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Last weekend's weather felt like a summer's day. Hot sunshine. Warm breezes. On my Sunday afternoon walk I picked up a few autumn leaves and brought them home to reside on the hall table. I pulled out the October quote by Anne of Green Gables, created by a friend for my birthday last year. And on the chalkboard I wrote, "Welcome Fall." 


Neighbourhood sights include this home with window boxes filled with red geraniums. I admire them each time I pass by.


Soon this old car will be tucked away, sheltered from the wind and rain. Autumn seems to have taken my welcome sign at face value for today there's a change in the air. Less warmth. The sun not quite so bright and a bite in the air. 


After school today I kicked my shoes off, made a cup of tea and sat down. I could have marked papers, but instead I played with Image Chef, making a mosaic including things I love about autumn. It could be an educational tool according to the website, so I don't feel bad at all. 

What…

These October Days

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These early October days hang, suspended between full summer and dark November. The blue bowl of the sky seems rounder, its shape accentuated by sharp silhouettes of trees and hills. 


As the days slip by and we go about our daily tasks - home, work, school, church, community - each of us absorbed with life. But for some these days hang, suspended between hope and despair. 

A young couple loses their first baby just days after birth. They go home from the hospital with empty, aching hearts. In tears I pray for comfort.

Friends wait for appointments, slow to come, to determine the cause of worrisome symptoms. Frustration mingles with fear of the unknown. I pray for peace and action.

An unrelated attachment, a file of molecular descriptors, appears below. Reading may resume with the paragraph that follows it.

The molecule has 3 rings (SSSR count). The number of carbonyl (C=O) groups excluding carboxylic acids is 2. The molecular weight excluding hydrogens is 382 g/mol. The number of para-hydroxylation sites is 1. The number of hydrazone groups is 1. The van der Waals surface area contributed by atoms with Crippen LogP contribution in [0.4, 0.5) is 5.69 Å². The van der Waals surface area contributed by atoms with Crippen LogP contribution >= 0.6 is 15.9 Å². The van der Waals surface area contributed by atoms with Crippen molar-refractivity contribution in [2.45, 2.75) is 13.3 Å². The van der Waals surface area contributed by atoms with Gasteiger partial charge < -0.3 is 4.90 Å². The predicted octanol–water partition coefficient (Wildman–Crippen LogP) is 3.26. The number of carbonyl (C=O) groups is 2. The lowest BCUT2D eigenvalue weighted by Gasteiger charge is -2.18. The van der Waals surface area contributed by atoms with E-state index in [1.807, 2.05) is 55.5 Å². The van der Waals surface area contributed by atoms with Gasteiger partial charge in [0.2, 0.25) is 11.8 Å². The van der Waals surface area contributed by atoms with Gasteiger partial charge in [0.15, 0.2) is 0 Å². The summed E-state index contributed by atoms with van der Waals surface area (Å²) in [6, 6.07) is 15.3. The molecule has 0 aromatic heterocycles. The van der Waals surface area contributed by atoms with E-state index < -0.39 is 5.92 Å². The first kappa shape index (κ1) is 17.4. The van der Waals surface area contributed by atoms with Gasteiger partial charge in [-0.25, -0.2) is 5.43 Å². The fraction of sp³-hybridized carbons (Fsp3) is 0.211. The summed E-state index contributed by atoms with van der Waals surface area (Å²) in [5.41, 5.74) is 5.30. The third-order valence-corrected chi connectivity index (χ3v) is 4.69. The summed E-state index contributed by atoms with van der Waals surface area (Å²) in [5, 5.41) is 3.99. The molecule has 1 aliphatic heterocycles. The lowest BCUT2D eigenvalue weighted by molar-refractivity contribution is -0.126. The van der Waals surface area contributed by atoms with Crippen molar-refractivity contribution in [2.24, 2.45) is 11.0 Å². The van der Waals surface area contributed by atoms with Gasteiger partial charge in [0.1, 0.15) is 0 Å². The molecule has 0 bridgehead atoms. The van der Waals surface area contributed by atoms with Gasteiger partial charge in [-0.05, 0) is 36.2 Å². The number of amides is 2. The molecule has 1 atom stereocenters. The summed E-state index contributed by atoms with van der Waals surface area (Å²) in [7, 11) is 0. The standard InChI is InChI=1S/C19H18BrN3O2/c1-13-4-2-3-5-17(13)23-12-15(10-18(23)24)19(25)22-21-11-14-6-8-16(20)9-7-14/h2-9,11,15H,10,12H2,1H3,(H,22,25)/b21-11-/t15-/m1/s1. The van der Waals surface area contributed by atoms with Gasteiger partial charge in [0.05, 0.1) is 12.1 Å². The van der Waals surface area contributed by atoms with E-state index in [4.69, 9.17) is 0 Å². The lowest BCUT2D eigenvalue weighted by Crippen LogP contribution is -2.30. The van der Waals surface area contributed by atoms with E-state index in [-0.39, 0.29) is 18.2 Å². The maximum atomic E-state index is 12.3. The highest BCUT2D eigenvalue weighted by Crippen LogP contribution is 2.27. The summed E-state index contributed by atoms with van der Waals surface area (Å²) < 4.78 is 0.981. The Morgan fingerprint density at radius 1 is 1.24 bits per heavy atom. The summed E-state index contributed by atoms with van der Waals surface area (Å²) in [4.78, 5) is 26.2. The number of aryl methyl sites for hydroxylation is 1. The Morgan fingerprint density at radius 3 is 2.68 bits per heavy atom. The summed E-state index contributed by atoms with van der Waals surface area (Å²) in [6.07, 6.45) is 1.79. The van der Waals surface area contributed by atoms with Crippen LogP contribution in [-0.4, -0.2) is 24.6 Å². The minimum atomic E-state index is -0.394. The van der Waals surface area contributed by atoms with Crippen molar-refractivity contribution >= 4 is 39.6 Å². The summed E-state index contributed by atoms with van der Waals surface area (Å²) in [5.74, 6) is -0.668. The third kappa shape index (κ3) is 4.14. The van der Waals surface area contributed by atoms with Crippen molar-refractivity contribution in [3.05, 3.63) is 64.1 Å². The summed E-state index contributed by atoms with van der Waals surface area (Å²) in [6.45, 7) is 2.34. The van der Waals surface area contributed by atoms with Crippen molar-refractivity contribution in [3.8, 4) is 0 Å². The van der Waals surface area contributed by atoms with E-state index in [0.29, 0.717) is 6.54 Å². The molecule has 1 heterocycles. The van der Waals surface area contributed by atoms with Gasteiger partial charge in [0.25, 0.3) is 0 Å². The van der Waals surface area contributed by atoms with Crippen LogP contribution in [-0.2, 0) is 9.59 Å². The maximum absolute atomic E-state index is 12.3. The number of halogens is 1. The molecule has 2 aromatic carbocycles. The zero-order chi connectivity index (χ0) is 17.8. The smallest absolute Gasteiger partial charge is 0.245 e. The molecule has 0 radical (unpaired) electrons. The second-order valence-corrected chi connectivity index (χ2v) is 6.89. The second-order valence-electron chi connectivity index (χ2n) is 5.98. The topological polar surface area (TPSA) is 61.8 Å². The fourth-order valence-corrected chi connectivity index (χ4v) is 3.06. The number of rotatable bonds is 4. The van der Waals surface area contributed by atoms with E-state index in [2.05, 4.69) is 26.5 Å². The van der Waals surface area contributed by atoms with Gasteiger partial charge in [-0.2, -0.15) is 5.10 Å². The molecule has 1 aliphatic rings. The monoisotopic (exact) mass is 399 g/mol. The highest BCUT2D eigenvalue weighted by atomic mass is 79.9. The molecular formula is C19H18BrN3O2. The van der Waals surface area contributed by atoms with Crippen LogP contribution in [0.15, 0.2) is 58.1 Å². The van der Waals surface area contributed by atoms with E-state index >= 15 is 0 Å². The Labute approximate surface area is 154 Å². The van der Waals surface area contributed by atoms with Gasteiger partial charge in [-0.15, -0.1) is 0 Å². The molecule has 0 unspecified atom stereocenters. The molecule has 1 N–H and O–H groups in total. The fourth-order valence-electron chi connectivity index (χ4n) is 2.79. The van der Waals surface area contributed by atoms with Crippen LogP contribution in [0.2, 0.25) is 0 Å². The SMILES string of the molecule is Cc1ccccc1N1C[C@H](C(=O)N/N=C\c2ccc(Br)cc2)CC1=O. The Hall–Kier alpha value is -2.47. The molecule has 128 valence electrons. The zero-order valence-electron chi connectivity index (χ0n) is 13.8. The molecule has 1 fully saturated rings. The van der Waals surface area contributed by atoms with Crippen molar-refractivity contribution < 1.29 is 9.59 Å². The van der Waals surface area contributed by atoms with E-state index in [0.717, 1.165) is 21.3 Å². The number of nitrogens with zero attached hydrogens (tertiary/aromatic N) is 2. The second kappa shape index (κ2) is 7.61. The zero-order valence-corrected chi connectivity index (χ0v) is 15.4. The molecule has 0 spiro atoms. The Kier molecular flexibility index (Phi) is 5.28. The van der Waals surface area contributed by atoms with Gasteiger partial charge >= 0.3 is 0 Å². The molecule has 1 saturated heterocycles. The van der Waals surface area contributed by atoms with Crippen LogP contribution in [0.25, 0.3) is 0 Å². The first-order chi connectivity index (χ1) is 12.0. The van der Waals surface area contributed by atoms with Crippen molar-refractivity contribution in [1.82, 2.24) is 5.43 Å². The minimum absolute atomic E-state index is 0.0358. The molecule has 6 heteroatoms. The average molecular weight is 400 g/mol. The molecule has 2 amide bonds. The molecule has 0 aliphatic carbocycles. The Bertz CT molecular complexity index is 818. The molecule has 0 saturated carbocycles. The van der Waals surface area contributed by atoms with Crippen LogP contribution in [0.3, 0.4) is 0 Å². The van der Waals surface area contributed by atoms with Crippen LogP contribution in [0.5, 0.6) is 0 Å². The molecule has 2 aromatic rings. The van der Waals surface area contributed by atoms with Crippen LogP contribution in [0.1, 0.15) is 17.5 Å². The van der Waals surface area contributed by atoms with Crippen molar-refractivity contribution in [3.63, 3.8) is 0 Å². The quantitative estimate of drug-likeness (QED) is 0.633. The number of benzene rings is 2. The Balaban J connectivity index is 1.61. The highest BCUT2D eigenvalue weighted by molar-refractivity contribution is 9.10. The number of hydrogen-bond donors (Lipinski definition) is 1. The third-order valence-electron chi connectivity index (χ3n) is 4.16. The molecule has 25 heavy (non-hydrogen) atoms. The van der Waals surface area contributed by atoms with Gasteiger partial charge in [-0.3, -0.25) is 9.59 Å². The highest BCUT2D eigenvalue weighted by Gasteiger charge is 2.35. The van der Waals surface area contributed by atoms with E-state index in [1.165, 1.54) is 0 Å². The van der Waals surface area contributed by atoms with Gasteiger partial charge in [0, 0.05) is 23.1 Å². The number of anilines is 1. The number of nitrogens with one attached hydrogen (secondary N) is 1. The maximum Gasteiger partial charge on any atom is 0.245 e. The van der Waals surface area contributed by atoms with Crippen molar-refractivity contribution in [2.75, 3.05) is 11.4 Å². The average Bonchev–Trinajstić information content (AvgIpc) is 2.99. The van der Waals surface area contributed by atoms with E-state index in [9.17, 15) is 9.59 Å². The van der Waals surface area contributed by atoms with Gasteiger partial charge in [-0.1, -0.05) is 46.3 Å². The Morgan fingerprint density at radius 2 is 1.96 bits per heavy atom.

Rose hips hang now against the blue sky where scented wild roses once arched. To everything a season.

Others I know embark upon waiting, too. Days are filled with the ordinary tasks, but behind each one lies questions. I pray for grace.


And still the sun shines, the leaves delight with their colors, and the marvel…

Mellow Days

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Another October rolls round. My birthday month, but not until the end. Days of cooling nights and still sunny days. Pumpkins and apples. Pears and warming soups. Thanksgiving.


Golden rushes that will soon burst those fat tails. Photo taken in Alberta - ours here have long flung their seeds to the four corners on the wind.


Last Friday 45 of us (40 students + 5 chaperons) boarded a big yellow school bus. Over the water we went to Vancouver, to see Bard on the Beach - a yearly venue for Shakespeare productions. The Comedy of Errors was playing, with a steampunk theme. Delightful! We all laughed at the antics and wit of the actors. I especially enjoyed the costumes and set changes.


Home again, over the water as the sun drifts lower toward the horizon. Misty islands. Sculptured clouds. 


Over the weekend I tried out a new recipe from another blogger. Penny of The Comforts of Home posted this a few weeks ago. Slow Cooker Chicken Chile. Delicious! This hearty dish will become a regular around he…